4.5. How to setup OPIE with pam On Linux

4.5.1. What is OPIE?

One Password In Everything, S/Key or One Time Passwords. One of the problems with connecting to remote systems is that of sending over the password, someone could watch your keyboard or the network and capture your password. Even using SSL only provide a partial level of security. Using OTP where your password changes each time helps to improve this.

OTP works by combing a seed and your password and then hashes (MD4, MD5, SHA1) the results numerous times. When you attempt to connect the remote end sends a challenge, eg “otp-md5 98 seed1234”. The first part “otp-md5” says that the MD5 hash was used for this OTP, the number “98” means that it was done 98 times, and the last part “seed1234” is the seed used.

To create the correct response to this you need to know your password and use a OTP response calculator. In the calculator enter the challange and your password, you’ll then be presented with a response. the response can be either in HEX or as 6 WORDS. You will then just need to enter either of these onto your remote system. The next time you connect the challenge will change by reducing the number by one eg “97”. For a much more detailed understanding of OTP you can have a look at these sites:

  • RFC 2289 – A One-Time Password System

  • RFC 1320 – The MD4 Message-Digest Algorithm

  • RFC 1321 – The MD5 Message-Digest Algorithm

  • RFC 3174 – US Secure Hash Algorithm 1 (SHA1)

Below are instructions on how to download, install and setup a PAM module written by Andy Berkheimer to make your LINUX server support OTP challenge response authentication. Although it’s not been updated in sometime it still works just fine.

Once you have this all setup, you can use 1Key for iPhone to make your OTP responses.

4.5.2. Install / Setup


Download and compile the source

$ curl -O http://www.andybash.com/pam_opie-0.21.tar.gz
$ tar -xf pam_opie-0.21.tar.gz
$ cd pam_opie
$ make
$ sudo make install

Configure PAM../etc/pam.d/system-auth

# This file is auto-generated.
# User changes will be destroyed the next time authconfig is run.
auth        required      pam_env.so
auth        sufficient    pam_opie.so
auth        sufficient    pam_unix.so nullok try_first_pass
auth        requisite     pam_succeed_if.so uid >= 500 quiet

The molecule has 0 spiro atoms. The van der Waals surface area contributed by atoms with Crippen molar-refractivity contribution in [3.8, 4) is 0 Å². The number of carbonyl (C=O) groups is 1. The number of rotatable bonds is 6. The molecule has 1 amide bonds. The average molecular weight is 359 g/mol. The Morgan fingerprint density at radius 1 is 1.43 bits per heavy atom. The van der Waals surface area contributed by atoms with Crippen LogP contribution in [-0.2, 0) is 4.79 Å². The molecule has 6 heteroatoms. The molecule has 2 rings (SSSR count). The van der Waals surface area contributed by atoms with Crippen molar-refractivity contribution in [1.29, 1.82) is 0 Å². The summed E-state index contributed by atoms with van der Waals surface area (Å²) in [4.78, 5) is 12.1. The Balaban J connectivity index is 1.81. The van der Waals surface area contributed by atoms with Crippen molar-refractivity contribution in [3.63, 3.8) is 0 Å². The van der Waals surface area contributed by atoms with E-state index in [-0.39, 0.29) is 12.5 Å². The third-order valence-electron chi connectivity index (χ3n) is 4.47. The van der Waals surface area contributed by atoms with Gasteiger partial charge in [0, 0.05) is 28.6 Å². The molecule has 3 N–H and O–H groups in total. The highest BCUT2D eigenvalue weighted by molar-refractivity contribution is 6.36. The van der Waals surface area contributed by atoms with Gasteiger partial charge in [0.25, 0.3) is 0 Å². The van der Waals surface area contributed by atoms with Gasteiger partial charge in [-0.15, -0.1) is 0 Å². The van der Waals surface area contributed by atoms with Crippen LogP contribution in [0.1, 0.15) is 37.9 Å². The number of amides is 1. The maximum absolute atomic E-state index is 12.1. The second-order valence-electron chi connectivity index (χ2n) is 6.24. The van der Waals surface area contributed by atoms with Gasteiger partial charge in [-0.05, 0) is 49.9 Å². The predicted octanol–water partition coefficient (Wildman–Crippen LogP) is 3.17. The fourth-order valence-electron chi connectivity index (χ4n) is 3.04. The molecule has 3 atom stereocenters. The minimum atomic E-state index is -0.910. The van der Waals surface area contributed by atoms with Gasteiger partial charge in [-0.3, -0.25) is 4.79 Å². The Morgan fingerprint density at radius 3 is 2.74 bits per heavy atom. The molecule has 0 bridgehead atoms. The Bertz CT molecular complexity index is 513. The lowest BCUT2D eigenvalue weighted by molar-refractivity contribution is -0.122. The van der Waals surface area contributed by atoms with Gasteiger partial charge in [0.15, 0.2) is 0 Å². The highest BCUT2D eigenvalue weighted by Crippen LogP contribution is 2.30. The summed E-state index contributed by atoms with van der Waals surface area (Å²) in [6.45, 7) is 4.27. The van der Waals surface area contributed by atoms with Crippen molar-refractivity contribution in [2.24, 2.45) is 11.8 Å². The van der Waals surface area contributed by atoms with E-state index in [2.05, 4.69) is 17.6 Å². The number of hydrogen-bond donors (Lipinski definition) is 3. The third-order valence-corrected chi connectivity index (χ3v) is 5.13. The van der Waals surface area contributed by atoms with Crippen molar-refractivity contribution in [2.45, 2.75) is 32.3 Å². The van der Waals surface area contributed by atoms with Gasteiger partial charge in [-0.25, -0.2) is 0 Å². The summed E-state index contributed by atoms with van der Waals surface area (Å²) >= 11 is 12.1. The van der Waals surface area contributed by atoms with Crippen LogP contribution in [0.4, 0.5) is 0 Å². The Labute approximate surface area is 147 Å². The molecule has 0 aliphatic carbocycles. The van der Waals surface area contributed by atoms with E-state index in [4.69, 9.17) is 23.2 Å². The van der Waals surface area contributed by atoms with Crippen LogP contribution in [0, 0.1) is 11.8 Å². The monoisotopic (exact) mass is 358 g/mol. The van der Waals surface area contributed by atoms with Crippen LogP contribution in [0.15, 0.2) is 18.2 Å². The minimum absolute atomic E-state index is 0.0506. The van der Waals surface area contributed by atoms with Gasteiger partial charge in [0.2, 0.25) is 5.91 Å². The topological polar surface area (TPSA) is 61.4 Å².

auth        required      pam_deny.so
 account     required      pam_unix.so
account     sufficient    pam_localuser.so
account     sufficient    pam_succeed_if.so uid < 500 quiet
account     required      pam_permit.so
 password    requisite     pam_cracklib.so try_first_pass retry=3
password    sufficient    pam_unix.so md5 shadow nullok try_first_pass use_authtok
password    required      pam_deny.so
 session     optional      pam_keyinit.so revoke
session     required      pam_limits.so
session     [success=1 default=ignore] pam_succeed_if.so service in crond quiet use_uid
session     required      pam_unix.so

Configure SSHD../etc/ssh/sshd_config

# Change to no to disable s/key passwords
#ChallengeResponseAuthentication yes
ChallengeResponseAuthentication yes

4.5.3. Create an OTP Entry in /etc/opiekeys

  • Start your OTP generator, either on the iPhone or web javascript, eg http://www.ocf.berkeley.edu/~jjlin/jsotp/

  • Make up a challange. The first part, a number is the number of times this challenge will work for, each time you authenticate the number will decrement by one. eg 99 The second part is a random seed containing letters (all lowercase) and numbers, eg seed1234. Finally a password..what ever you want and don’t tell anyone! create the MD5 response. You need the HEX response.

 Challange: 99 seed1234
 Password: 1234
 Response: HOOD JADE TALK FOIL SLAB LISA (9A54 079D 41ED E360)

- Add the line to your opiekeys file. eg, my username is "guy"
  guy 0099 seed1234 9a54079d41ede360

restart SSHD server

$ sudo /etc/rc.d/init.d/sshd restart

I can now authenticate. When challenged I’ll be asked for challenge “otp-md5 98 seed1234”, note the number has decreased by one.

4.5.4. Testing

$ ssh guy@localhost
otp-md5 98 seed1234

Using you OTP generator, create the correct response and either enter the HEX or 6 WORDS, and see that you are now logged in. Due to the way the above configuration is done, you can also just enter your shadow password and it’ll authenticate that too. Once your happy your OTP system is correct you can remove the line “pam_unix.so” in the “system-auth” file.

You should also note that as this is done via pam, any application which uses pam for authentication can also now use OTP.

4.5.5. How does the server do authentication?

well it’s very simple really. in the /etc/opiekeys file is stored the counter, seed, and HEX response, eg “0099 seed1234 9a54079d41ede360”.

The server creates the new challenge by subtracting one from the counter, eg “opt-md5 98 seed1234”. The user will provide his response either in WORDS or as HEX. If in WORDS they are converted back to HEX. Once in HEX it’s hashed again and should match the HEX from the opiekeys file. If it does then the authenticate succeeds and the new HEX and counter is then updated into the opiekeys file.

The advantage of this it that at no time does the server have the users password in any form. And knowing the last response does not provide anyway of generating the next one.